The Varsity Show's art exhibit, in all it's mediocrity.

The Varsity Show’s art exhibit, in all it’s mediocrity.

Events Editor Finn Klauber viewed the inception of the 1st Annual Varsity Show Art Exhibit/Prank on the plinth of Henry Moore’s soon-to-be-installed statue. Here is Bwog’s review of the installation, as well as Klauber’s comments on the piece.

Note: To maintain the degree of independent artistic production which the members of Varsity Show require to create and install such pieces, we highly suggest future Varsity Show art directors (and pranksters) do not read or discuss this before the end of V122’s run. To quote the crew of V122, “Bwog…[is] not a professional [art] critic, and the only feedback that should be in your heads…is your notes from the team and the gushing praise from your friends and family.”

In the wee hours of the cold and dreary night—which is, as we all know, dark and full of terrors—I was the subject of a free artistic presentation—the equivalent of an experience worth a costly VIP ticket. Artistic individuals from the crew of the Varsity Show, a self-described 122 year old Columbia tradition, installed a faux Henry Moore statue (pictured above) before the doors of Butler Library. The piece’s audience slowly gathered around, surrounding the plinth and questioning how Columbia administration could so quickly and subtly install the controversial statute seemingly overnight.

From an elevated—and dryer—view, I reflected upon the art installation, its grey and splotchy material circumscribed by a ring of glowing cigarette embers and their overstressed owners. I was contentedly surprised with the bleakness of the installation: in an age where artistic vision is muddled with dominating undertones of commercialism, I expected some anachronistically dressed George Washington to exit the billowing commencement tents on the West Lawn and begin rapping. Luckily, no such allusions to lowbrow consumerist icons obscured the artistic vision of the Veesh crew.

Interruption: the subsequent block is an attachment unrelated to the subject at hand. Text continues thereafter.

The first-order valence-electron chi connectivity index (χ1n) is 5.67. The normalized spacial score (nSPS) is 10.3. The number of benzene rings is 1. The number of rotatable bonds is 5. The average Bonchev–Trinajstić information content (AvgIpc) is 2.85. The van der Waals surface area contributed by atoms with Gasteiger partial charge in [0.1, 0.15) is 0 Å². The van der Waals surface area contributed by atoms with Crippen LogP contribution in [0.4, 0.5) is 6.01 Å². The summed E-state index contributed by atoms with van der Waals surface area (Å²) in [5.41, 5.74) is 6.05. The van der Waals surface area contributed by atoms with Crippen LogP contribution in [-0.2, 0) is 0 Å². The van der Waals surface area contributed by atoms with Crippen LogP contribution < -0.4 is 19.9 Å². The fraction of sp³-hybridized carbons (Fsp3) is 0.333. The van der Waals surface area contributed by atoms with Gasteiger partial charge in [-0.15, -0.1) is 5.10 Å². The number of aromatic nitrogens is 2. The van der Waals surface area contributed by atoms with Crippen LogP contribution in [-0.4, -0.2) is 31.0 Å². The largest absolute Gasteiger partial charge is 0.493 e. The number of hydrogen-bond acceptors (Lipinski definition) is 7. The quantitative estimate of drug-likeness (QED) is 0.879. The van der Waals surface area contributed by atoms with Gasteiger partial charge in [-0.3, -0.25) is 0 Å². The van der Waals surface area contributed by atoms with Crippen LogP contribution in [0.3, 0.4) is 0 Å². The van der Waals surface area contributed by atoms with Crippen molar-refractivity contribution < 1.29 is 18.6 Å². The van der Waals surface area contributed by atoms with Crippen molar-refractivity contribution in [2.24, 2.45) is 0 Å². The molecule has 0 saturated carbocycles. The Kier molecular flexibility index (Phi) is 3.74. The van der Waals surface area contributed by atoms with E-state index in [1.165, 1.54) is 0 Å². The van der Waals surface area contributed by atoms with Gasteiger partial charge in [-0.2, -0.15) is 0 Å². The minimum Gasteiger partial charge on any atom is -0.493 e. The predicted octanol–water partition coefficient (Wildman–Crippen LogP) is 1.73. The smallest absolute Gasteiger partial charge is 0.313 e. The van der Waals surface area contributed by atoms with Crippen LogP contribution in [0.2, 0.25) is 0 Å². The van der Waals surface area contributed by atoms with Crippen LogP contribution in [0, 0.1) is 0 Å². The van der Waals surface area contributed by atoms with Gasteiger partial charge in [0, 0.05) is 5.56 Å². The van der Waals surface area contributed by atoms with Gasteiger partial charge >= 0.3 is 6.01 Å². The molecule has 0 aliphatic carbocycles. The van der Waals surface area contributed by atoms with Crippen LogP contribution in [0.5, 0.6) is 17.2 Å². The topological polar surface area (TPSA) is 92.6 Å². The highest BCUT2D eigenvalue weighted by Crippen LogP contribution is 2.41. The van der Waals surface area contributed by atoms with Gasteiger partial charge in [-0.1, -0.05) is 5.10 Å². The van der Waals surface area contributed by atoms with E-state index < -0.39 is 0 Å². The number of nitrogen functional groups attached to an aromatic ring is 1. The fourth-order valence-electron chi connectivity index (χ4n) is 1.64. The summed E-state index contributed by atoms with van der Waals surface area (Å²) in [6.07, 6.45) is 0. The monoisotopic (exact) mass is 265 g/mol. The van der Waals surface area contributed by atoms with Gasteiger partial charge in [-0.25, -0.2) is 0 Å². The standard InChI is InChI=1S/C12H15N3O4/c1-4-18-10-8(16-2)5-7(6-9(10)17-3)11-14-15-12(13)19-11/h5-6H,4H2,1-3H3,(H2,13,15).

And what was this vision? Well, unfortunately I could only deduce so much given the circumstances and technical difficulties present in the piece’s installation. The antithesis in placing a depiction of a splayed woman before the names of various dead white men on Butler’s facade struck me as conceptually sound, but poorly executed. The statue, a prop from V122, could only exist for a limited time in the night’s wet environment. While I can’t deny that the juxtaposition of a slowly dissipating female form before Butler’s facade would draw enough merit to be exhibited in the “Entropy and Decay” collection at the Met Breuer, the technicalities of moving, placing, and removing the statue took precedence over creating a pure and artistic statement.

Consequently, this artistic installation/prank of the Varsity Crew was worth attending if you happened to be smoking in front of Butler at the time—don’t feel disappointed or that you’re missing out. The unfulfilled ambitions, expectations, and ‘what-could-have-beens’ of such an art piece detracted from any real poignancy and topicality that the Varsity Crew was attempting to establish. The piece was merely good, but really, we expected more from an institution such as the Varsity Show.

Note: The author claims the opinions put forth in this review as his own, but the opinions of the majority of (awake) Bwog staff were taken into account during the writing of this artistic review.

Meh art courtesy of Bwog Staff